Arabs, while participants in the show, are not to be taken seriously. They offer bitter coffee and rip you off in the marketplace.
It's great marketing for Israel as a modern country trapped among the undemocratic Arabs.
But to understand why landing the O'Brien visit is significant, one must first consider how well Israel does propaganda.
In his recently released book, Balcony Over Jerusalem, Australian journalist John Lyons narrates six years of living in and reporting from Jerusalem (among other hotspots in the region). He is clear from the start that he went in without having a 'dog in this fight', thinking that impartiality would sustain him.
But, as he notes: "We live at a time when more people are trying to shape reality than report it. The collapse of the traditional newspaper model means there are more people in public relations than journalism, and Israel operates one of the most effective public relations machines in the world.
"There's a Hebrew word for it - hasbara, or "propaganda". Hasbara is even the name of a government unit."
Lyons recalls years of witnessing injustice against Palestinians – houses being demolished or taken over, heaving settlements that encroach on Palestinian land and stifle the lives of Palestinians (and prevent progress to ending occupation), violence against the population that is overlooked, and the imprisonment and mistreatment of children.
Lyons openly reported on the heavy pressure that Israeli lobby groups place on reporters in Jerusalem - to the point where they try to ruin a journalist's credibility if they report on injustice against Palestinians.
|It's the humanising of Palestinians that gets you into trouble|
In one incident, Lyons says he was under attack for making the subject of his story a man, complete with name, age and occupation. It's the humanising of Palestinians that gets you into trouble, you see.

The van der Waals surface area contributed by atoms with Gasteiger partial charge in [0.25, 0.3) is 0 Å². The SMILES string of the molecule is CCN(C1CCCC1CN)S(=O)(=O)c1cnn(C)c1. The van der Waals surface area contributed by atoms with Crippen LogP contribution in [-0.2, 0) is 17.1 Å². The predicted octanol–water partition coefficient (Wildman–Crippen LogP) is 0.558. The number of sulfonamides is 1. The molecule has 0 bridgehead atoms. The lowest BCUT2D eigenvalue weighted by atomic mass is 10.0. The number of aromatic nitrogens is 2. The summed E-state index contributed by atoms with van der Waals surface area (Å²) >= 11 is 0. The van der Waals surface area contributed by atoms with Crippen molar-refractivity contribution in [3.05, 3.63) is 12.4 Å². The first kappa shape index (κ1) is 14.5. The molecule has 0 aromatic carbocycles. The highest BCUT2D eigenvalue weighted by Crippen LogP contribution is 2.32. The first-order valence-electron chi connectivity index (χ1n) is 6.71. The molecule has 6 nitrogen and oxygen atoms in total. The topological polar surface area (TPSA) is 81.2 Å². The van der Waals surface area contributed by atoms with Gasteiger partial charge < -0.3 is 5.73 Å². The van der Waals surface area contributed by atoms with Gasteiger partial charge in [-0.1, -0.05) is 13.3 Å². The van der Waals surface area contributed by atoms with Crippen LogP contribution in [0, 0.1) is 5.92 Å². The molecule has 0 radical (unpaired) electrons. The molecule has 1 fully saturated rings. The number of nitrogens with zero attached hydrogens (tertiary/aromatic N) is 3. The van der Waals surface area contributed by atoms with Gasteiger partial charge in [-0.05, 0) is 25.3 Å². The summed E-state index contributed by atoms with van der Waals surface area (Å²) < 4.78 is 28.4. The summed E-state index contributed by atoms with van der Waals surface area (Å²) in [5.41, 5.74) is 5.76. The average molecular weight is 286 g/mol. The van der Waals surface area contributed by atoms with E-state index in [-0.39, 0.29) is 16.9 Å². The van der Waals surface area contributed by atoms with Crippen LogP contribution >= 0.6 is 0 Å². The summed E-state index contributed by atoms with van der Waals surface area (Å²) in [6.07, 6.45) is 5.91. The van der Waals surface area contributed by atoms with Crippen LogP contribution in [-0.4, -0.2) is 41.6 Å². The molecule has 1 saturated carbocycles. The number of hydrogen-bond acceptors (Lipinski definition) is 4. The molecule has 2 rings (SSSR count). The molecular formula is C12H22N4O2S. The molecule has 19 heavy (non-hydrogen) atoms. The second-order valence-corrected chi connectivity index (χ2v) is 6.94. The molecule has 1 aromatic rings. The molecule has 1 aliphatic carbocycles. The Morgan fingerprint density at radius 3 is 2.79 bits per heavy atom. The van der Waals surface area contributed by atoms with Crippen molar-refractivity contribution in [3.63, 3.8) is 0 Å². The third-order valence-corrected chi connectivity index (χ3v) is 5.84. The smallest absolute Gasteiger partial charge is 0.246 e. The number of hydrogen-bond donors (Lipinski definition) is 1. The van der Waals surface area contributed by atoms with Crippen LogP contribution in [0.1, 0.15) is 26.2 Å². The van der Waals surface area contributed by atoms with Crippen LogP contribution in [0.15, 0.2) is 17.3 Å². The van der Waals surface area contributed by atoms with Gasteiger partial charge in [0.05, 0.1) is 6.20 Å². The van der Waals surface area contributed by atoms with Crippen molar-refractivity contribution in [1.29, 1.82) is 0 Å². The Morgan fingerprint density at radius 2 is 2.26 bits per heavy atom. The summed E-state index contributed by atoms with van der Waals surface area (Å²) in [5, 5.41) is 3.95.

Of course, the word 'humanise' seems ridiculous when talking about actual human beings. It's a word I used to avoid because of the insult implicit in its meaning. But I understand better now how useful the word is. Arabs in general are so often seen as being less than human. Only a few years ago, an Israeli group placed advertisements in New York subways that referred to Arabs as savages.
|[Click to expand] A poster in New York's subway
implicitly calls Arabs 'savages' [Getty]
Now, they're just those quirky souk peddlers trying to rip you off, or refugees to be pitied.
Palestine is a place of myth and crushing reality. Its tragedy is plentiful, but so is the humanity, so often lost in the narratives that try, at times in vain, to convey what life looks like under occupation. Somehow, even amidst checkpoints, restriction, shortages and lack of opportunity, people resist the desire to abandon their lives.
Gaza has been called the world's largest open-air prison, strangled by blockades and bombings that have decimated its infrastructure. In the West Bank, life is a series of checkpoints and permission slips. In villages that have close proximity to settlements, life gets considerably worse as the security of settlers takes away the ordinary comforts of everyday life for Palestinians.
For all of O'Brien's noble intentions – he did, for example, hashtag Palestine in social media, and he uploaded the full exchange with the activists (albeit with the strange disclaimer that he hasn't sought out the other side of the argument, despite being in Israel) – all he has done is produce a travel segment, a winking nod to Israel's modernity and youth. His tone is: Cut them some slack, they're young and under constant threat.
That he could find the humour in it when he was given luxury treatment beggars belief, particularly given the disparities between life in sun-soaked, tree-lined Israel and the West Bank are so striking – and that's a misdeed he can't haggle his way out of.
Follow her on Twitter: @amalmawad
Opinions expressed in this article remain those of the author, and do not necessarily represent those of The New Arab, its editorial board or staff.